LONDON (Reuters) - The Bank of England cut its growth forecasts on Thursday and the only policymaker who had been pushing for a rate hike reversed his position, suggesting rates will stay on hold for the foreseeable future.
BoE Governor Mark Carney said officials still expected the next move in interest rates to be upwards, but echoed downbeat comments from central banks around the globe, warning that global growth would be modest as emerging economies struggled.
Highlighting risks from China’s economic rebalancing and the financial market turmoil, he said risks to Britain were rising even if domestic demand remained strong.
“All of these developments pose downside risks to growth in the United Kingdom via trade, financial and confidence channels,” Carney told a news conference.
“The outlook for trade is particularly challenging.”
The Bank said its Monetary Policy Committee voted 9-0 to keep rates on hold at a record-low 0.5 percent, where they have been for almost seven years. MPC member Ian McCafferty, who had voted for a rate rise since August, unexpectedly fell into line this week, citing a temporarily weaker outlook for wages.
Central banks around the globe have pared back growth and inflation expectations, openly discussing the need for more accommodation and erasing hopes that policy normalisation could start later this year.
The Bank of Japan last week cut rates into negative territory, the ECB hinted at a further cut in March and dovish comments from New York Fed Governor William Dudley overnight suggested that no U.S. rate hike could come at all this year.
Britain has stood out from Europe’s economic weakness with relatively healthy growth, little spare capacity and a jobless rate near the long term equilibrium, for a while raising expectations that it would soon follow the Fed’s December hike.
Global market turmoil has since dashed those prospects but Carney said the next move was still more likely up than down. Moreover he said that if the BoE followed recent market bets for a rate hike only late next year, it would end up slightly overshooting its 2 percent inflation target.
“We’ll do the right thing at the right time on rates,” he said. “More likely than not, the next move is up.”
Asked if he stood by repeated remarks that the next rate move is likely to be up rather than down, he said: “Absolutely. The whole MPC stands by that.”
Since the BoE finalised its forecasts a few days ago, markets have pushed out bets on a first rate rise until mid-2018. There was little change in pricing after Carney spoke.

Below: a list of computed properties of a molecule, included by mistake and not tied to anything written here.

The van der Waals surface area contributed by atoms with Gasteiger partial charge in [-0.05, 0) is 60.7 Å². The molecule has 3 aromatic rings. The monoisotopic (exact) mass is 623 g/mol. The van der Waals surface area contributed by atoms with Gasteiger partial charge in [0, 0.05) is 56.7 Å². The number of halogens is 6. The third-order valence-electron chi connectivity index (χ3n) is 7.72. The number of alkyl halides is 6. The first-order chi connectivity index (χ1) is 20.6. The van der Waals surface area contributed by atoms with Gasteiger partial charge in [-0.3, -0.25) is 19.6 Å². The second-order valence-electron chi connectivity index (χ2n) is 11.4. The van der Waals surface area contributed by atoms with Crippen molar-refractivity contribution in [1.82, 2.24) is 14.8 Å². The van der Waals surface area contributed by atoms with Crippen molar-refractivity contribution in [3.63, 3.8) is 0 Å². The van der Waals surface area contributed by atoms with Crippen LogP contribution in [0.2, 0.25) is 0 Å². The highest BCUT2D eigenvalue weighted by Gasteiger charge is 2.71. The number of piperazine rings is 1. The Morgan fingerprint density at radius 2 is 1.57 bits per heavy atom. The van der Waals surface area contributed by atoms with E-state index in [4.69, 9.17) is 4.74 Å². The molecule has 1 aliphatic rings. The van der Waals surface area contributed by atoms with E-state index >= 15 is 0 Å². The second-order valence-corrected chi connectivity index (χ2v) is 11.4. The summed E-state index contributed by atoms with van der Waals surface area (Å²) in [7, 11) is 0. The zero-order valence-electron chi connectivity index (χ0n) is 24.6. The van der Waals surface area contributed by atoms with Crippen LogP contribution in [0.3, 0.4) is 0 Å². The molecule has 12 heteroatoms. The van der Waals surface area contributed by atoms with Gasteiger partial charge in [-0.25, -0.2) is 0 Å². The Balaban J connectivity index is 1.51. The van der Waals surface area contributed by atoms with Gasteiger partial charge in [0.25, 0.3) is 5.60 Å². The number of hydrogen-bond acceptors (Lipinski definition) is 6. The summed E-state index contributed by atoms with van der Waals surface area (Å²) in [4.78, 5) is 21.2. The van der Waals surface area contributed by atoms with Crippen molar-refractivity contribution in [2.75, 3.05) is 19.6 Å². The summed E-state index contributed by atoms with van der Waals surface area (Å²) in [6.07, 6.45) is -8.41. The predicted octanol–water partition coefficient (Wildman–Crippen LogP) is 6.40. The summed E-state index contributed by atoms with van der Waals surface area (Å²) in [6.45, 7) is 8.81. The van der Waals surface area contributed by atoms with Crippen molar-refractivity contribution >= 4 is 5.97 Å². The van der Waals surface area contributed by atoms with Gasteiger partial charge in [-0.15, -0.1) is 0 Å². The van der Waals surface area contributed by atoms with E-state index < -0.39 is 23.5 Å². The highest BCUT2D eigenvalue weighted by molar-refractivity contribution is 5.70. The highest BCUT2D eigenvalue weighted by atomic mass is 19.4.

Economists, however, still mostly expect a much earlier move and RBC’s Sam Hill said Carney’s comments strengthened his conviction that rates would start to rise in around a year.
“In the near-term the MPC is more circumspect on the current vote but ... a hike is being signalled as necessary some time before markets currently imply,” he said.
Part of the reason markets appeared only to expect rates to rise in 2018 was because they were partly factoring in the risk of a rate cut before then, something Hill noted that Carney had dismissed.
The BoE forecast Britain’s economy would grow 2.2 percent this year and 2.3 percent in 2017, down from forecasts of 2.5 percent and 2.6 percent in November and barely changed from 2015, when growth disappointed expectations.
Consumer price inflation is forecast to stay below 1 percent through 2016 — longer than previously thought — but then is forecast to rise to just over 2 percent in two years’ time, similar to the last set of forecasts.
The BoE also cut its wage forecasts, predicting wage growth of 3 percent — a level officials had previously identified as supporting a rate rise — only at the end of 2016.
Two weeks ago, Carney said he would only back a rate rise once growth was faster than average, wages had picked up and underlying inflation was nearer 2 percent.
Carney added that sterling’s recent fall, the resilience of the financial system and solid growth in both household and corporate consumption supported the British economy, indicating the domestic economy could withstand increased global stress.
Sterling has weakened by more than 3 percent over the past three months. The BoE said this reflected concerns about global growth, lower interest rate expectations and possibly uncertainty about Britain’s referendum on leaving the European Union, which is likely to take place in the middle of this year.
Additional reporting by Andy Bruce; Writing by Balazs Koranyi and David Milliken; Editing by Guy Faulconbridge